Grant
Agency: Department of Defense | Branch: Navy | Program: SBIR | Phase: Phase I | Award Amount: 80.00K | Year: 2014

In this SBIR program, Structured Materials Industries, Inc. www.structuredmaterials.com (SMI) will develop infrared-transparent, electromagnetic shielding coatings that can be applied to electro-optic sensor windows and domes. The coatings will be based on films of indium nitride (InN), deposited by metal organic chemical vapor deposition (MOCVD). InN is a refractory material with known infrared transparency. InN can be readily alloy with gallium nitride (GaN) and/or aluminum nitride (AlN) to create a family of electrically conductive, infrared transparent coating materials. InN and these related group III nitride materials have already been extensively developed for electro-optic applications. The proposed MOCVD technology can deposit high quality group III nitride coatings, with very low stress and excellent uniformity on 3-dimensional substrates.


Grant
Agency: National Aeronautics and Space Administration | Branch: | Program: SBIR | Phase: Phase I | Award Amount: 125.00K | Year: 2014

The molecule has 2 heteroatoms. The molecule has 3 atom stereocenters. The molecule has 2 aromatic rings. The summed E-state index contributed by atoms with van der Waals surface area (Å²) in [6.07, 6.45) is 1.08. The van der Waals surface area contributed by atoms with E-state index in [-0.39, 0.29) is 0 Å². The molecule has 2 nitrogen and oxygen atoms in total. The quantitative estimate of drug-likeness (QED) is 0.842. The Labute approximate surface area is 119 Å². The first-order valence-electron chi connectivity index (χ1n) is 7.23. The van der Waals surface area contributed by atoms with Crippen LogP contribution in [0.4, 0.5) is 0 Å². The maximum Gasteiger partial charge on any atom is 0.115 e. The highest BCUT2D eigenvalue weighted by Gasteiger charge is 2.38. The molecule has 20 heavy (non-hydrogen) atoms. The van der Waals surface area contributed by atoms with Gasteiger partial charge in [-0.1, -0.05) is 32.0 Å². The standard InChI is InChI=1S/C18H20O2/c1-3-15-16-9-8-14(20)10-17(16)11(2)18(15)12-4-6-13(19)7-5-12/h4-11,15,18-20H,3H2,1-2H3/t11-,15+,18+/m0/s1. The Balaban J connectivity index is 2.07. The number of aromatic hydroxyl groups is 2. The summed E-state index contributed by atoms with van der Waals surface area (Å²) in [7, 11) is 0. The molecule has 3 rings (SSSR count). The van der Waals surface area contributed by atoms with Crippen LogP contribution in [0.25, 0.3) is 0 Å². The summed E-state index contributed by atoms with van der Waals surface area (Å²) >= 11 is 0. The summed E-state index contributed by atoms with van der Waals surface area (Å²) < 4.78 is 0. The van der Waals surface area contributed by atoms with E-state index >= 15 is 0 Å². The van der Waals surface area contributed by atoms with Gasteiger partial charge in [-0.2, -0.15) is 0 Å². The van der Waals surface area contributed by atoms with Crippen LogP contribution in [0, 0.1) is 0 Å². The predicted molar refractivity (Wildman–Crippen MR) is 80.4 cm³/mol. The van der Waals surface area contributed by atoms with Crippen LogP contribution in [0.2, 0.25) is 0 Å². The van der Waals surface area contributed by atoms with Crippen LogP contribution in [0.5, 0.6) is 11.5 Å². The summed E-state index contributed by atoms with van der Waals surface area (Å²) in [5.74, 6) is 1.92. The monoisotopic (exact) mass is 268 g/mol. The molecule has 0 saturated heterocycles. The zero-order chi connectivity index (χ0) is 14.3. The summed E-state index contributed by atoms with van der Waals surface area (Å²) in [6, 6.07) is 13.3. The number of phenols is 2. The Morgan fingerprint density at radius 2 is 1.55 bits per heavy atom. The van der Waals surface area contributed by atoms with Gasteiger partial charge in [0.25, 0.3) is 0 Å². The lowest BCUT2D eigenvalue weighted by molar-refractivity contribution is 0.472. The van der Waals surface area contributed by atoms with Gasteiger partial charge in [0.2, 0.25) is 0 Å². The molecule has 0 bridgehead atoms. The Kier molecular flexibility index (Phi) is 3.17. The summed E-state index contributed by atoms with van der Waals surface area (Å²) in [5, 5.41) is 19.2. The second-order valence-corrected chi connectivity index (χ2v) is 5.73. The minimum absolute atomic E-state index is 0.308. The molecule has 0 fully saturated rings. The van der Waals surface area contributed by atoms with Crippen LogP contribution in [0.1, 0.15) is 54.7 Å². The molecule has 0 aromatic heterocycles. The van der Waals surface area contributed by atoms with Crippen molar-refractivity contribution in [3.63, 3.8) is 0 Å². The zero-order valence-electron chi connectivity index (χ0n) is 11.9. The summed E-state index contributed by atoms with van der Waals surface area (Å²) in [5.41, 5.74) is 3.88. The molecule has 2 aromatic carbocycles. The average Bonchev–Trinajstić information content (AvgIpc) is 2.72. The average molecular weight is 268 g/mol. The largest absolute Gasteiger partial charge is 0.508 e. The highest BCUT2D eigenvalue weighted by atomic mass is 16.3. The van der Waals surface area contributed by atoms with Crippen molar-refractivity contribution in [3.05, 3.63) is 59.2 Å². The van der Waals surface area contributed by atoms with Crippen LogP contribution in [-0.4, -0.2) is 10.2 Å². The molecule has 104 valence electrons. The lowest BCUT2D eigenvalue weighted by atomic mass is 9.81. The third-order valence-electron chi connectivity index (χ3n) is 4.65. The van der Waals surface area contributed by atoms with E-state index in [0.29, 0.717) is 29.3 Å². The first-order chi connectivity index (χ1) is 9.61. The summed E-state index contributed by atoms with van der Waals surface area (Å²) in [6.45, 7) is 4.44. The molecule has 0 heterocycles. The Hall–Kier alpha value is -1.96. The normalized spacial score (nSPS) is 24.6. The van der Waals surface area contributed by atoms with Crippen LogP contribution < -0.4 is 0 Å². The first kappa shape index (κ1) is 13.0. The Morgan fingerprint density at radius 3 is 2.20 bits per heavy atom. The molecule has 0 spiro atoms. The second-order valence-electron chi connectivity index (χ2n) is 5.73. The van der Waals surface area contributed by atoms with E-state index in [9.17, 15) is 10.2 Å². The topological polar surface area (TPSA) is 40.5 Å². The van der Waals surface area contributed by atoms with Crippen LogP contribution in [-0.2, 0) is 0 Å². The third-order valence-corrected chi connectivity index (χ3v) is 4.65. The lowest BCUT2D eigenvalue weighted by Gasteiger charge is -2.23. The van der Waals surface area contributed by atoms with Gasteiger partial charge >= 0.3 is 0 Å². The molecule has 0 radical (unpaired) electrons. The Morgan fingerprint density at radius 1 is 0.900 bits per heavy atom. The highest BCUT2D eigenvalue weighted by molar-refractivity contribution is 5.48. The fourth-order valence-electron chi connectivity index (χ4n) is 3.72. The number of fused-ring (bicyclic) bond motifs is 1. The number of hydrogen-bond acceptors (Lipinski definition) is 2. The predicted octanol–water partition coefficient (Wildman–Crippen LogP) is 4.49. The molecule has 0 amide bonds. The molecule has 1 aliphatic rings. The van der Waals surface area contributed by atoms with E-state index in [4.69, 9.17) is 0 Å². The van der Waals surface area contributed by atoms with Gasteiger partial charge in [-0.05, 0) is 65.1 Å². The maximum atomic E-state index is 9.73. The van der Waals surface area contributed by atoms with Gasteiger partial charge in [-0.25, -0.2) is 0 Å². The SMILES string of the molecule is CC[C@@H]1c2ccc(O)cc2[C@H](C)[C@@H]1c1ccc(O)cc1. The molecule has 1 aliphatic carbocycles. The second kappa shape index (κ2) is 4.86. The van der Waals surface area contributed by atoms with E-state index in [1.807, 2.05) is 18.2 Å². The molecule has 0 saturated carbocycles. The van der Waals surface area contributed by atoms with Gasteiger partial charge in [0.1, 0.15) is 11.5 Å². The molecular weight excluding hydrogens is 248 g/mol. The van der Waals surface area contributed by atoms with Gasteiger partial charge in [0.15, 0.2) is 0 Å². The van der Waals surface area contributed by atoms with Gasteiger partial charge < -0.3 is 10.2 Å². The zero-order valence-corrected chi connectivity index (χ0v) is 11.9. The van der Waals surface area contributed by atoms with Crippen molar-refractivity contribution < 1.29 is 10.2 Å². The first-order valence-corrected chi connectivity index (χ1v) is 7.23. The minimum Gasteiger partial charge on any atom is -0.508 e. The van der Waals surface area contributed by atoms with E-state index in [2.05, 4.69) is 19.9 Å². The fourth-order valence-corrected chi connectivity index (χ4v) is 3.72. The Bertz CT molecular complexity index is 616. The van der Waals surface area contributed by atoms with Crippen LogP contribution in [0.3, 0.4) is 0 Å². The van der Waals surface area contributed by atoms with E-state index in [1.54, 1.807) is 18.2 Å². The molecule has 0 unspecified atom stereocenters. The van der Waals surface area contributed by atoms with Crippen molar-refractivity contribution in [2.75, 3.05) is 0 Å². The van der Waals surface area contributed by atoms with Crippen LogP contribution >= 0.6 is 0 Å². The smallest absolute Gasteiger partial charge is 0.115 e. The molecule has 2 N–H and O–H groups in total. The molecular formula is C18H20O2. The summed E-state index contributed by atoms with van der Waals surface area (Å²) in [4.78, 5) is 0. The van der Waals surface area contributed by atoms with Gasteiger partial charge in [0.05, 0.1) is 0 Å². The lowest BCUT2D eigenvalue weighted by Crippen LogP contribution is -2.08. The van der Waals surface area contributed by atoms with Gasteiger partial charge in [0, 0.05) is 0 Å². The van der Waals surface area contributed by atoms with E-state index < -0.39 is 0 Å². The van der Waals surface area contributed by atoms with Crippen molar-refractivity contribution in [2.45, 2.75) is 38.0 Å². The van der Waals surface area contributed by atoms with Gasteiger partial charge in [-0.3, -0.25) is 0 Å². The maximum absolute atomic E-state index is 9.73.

In this STTR program, Structured Materials Industries (SMI) and partners propose to develop an electrically contacted zinc magnesium oxide (ZnMgO) nanowire array for highly efficient UV focal plane arrays. The properties of ZnMgO make it a very promising material for optoelectronic devices. In particular, the wide bandgap (3.37 eV) and large exciton binding energy (60 meV), and the ability to fabricate stable, uniform ZnMgO nanowires make the material attractive as a sensor material.


Grant
Agency: Department of Defense | Branch: Navy | Program: SBIR | Phase: Phase I | Award Amount: 80.00K | Year: 2014

In this SBIR program, Structured Materials Industries, Inc (SMI) and partners will develop an electrically conductive, optically transparent coating for attenuation of electromagnetic interference (EMI) and radio frequency interference (RFI). The proposed coating will be based on the wide bandgap semiconductor gallium nitride (GaN). GaN is transparent to radiation below its bandgap (Eg = 3.4 eV), and therefore an excellent candidate for optically transparent coatings in the 0.4µm to 5.0µm wavelength range. The electrical conductivity of GaN can be controlled over a wide range through modifications to the film composition or structure. GaN is also refractory and chemically stable, and should be resistant to salt spray, abrasion and solar radiation. The other key aspect of our technical approach is the use of metal organic chemical vapor deposition (MOCVD) to deposit the AlGaN/GaN based EMI/RFI attenuation coatings. MOCVD provides for excellent control of film composition and doping profiles, as well as easy scale-up to large area substrates, which can be either planar or 3-dimensional.